The effect of these organisms is to produce certain fermentative changes quite distinct from the action of the special ferments of the digestive fluids.
This is proved by the composition of the gases found in the intestine. Atmospheric air only is introduced from without, and this is not found in any part of the alimentary tract, the oxygen soon being absorbed and the nitrogen left, while a quantity of carbonic anhydride and hydrogen from the fermentation of the sugar are set free, lactic and butyric acids being produced at the same time.
Indol and skatol are also formed by putrefactive fermentation of the leucin and tyrosin.
It is in the large intestine that putrefactive fermentations have greatest effect, the acid reaction being caused by the various acids thus produced.
With regard to the interesting question, why the digestive juices do not dissolve the tissues of the organs in which they are contained, we cannot speak positively. We can no longer say that the "vital principle" has a protective influence, for we know that the fact of a tissue being alive is not sufficient to ward off the digestive action of the alimentary juices. The limb of a living frog is digested when introduced through a fistula into the stomach of a dog; and when the intestinal juice trickles from a fistula the neighboring skin, the snout, and the tongue of the animal soon become eaten away, owing to its licking the fluid, which rapidly digests these parts so as to destroy the skin and even expose the blood vessels.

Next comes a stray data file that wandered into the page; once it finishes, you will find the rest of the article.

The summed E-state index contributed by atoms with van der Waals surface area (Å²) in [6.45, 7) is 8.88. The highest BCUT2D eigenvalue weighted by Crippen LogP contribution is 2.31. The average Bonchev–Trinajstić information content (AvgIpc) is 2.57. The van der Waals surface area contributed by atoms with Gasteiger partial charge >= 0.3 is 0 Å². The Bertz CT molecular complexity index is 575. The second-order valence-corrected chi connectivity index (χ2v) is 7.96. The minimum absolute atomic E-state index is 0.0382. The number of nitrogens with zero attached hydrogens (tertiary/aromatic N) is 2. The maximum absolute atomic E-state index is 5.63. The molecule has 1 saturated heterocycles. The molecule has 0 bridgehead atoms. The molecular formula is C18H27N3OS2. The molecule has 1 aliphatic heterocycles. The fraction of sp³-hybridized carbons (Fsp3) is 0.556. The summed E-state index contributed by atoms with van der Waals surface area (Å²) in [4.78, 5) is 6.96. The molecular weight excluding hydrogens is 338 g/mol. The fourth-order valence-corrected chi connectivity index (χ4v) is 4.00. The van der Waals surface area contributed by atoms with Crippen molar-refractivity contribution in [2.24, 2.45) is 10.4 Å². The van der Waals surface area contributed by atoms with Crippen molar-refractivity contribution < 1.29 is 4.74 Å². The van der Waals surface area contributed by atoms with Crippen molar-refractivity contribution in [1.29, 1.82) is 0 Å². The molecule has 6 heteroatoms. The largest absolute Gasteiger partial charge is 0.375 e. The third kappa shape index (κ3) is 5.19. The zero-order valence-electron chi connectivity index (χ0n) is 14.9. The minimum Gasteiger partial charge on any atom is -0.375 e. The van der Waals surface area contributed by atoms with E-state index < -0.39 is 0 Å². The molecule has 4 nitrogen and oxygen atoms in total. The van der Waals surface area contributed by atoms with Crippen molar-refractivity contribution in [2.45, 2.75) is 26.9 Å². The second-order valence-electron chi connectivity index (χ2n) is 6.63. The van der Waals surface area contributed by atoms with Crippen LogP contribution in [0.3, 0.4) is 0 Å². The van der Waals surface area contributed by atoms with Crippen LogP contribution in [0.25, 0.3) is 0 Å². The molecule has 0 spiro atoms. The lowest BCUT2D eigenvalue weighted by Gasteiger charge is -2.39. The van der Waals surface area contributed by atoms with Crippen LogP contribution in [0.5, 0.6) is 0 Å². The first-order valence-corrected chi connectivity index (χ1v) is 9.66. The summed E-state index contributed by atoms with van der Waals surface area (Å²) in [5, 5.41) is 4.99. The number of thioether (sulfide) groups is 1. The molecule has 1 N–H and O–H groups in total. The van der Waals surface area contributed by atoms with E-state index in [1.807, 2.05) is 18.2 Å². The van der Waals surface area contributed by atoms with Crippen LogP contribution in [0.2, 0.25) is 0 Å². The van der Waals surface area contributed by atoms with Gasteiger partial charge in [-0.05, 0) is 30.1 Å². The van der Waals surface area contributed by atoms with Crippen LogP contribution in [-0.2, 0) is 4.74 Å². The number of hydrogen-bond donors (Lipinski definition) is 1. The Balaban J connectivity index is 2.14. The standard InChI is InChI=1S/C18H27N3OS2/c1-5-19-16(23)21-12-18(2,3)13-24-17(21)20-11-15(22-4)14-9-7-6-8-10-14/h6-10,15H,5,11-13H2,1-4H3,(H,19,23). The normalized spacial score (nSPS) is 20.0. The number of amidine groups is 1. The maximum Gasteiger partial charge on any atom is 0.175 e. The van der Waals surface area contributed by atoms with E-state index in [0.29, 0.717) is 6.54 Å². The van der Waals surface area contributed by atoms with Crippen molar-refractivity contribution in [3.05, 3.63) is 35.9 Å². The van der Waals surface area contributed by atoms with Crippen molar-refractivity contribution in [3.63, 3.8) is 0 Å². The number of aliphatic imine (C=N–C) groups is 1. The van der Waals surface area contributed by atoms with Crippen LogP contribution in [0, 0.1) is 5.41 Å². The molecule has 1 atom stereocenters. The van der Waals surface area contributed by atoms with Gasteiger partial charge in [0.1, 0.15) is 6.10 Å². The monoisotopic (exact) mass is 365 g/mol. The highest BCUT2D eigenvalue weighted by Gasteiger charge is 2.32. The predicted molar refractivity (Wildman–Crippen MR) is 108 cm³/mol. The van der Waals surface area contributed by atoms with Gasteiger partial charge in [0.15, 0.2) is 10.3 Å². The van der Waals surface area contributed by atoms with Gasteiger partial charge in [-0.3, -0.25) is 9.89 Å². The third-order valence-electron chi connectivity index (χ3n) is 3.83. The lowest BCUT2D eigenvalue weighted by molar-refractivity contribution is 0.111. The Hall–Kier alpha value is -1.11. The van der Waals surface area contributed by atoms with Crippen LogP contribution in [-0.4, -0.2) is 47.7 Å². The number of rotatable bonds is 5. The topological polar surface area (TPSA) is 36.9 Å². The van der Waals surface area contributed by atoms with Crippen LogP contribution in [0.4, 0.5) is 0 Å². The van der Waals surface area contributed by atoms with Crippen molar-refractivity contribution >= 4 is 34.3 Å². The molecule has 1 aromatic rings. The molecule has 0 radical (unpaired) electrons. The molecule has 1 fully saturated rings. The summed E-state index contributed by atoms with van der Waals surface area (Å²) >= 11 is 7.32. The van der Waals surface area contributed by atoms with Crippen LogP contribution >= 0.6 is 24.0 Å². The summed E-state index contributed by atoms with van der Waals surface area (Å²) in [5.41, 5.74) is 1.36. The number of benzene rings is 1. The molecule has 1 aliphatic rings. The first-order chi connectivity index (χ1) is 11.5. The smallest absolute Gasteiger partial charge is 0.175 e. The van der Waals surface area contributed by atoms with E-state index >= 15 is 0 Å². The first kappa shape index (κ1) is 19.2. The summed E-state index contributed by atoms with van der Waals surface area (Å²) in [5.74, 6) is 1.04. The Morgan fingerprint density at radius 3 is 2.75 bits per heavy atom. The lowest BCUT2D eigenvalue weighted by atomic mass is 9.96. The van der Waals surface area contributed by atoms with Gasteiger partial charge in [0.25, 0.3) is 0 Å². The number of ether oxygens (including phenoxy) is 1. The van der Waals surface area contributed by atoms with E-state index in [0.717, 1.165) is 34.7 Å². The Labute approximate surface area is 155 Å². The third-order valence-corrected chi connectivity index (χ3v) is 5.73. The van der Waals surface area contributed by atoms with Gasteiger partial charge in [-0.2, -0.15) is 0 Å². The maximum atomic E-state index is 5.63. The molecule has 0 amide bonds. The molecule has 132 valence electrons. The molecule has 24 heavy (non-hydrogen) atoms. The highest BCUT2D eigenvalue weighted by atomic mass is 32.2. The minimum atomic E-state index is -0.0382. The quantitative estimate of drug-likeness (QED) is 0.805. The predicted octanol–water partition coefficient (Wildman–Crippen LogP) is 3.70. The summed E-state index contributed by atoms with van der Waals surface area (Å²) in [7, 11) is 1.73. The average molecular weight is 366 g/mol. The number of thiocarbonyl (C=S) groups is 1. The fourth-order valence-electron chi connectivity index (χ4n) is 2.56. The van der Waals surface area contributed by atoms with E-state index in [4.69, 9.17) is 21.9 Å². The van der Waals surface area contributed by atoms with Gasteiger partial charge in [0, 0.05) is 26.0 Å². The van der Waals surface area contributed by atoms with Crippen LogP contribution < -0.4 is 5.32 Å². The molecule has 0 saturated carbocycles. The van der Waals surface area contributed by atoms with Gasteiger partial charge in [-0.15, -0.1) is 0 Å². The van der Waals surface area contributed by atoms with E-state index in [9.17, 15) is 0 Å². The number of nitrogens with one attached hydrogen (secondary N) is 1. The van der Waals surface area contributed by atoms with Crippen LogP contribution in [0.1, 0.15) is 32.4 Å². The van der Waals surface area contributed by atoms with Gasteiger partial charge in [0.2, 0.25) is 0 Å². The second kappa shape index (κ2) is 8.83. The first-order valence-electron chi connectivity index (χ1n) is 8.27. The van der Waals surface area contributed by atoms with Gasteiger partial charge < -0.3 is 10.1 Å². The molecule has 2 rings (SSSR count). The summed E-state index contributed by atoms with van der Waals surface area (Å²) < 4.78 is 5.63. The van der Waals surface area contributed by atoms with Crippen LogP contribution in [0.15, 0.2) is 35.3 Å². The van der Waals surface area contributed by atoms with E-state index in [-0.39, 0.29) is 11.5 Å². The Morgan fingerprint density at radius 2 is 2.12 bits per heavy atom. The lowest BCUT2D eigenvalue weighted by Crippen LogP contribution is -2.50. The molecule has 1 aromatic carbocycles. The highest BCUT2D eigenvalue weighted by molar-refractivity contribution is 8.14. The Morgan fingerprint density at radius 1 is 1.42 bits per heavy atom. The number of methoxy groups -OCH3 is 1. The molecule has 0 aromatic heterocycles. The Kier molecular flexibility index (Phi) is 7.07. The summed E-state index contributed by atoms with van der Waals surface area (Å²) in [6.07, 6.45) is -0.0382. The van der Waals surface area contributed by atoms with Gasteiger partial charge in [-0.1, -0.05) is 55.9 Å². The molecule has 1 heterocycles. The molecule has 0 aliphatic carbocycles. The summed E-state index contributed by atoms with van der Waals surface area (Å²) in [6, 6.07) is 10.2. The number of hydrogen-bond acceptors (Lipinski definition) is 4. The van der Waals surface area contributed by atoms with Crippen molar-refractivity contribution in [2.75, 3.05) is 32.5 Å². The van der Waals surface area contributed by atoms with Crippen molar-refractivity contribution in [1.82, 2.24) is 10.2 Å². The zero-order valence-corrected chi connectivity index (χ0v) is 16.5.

We can, however, modify John Hunter's statement that the resisting power was associated with the life of the structures, by saying that it is not the property of an abstract "vital principle," but a special resisting power dependent upon the specific character of the vital processes of those textures which manufacture and are habitually exposed to the influence of the juices.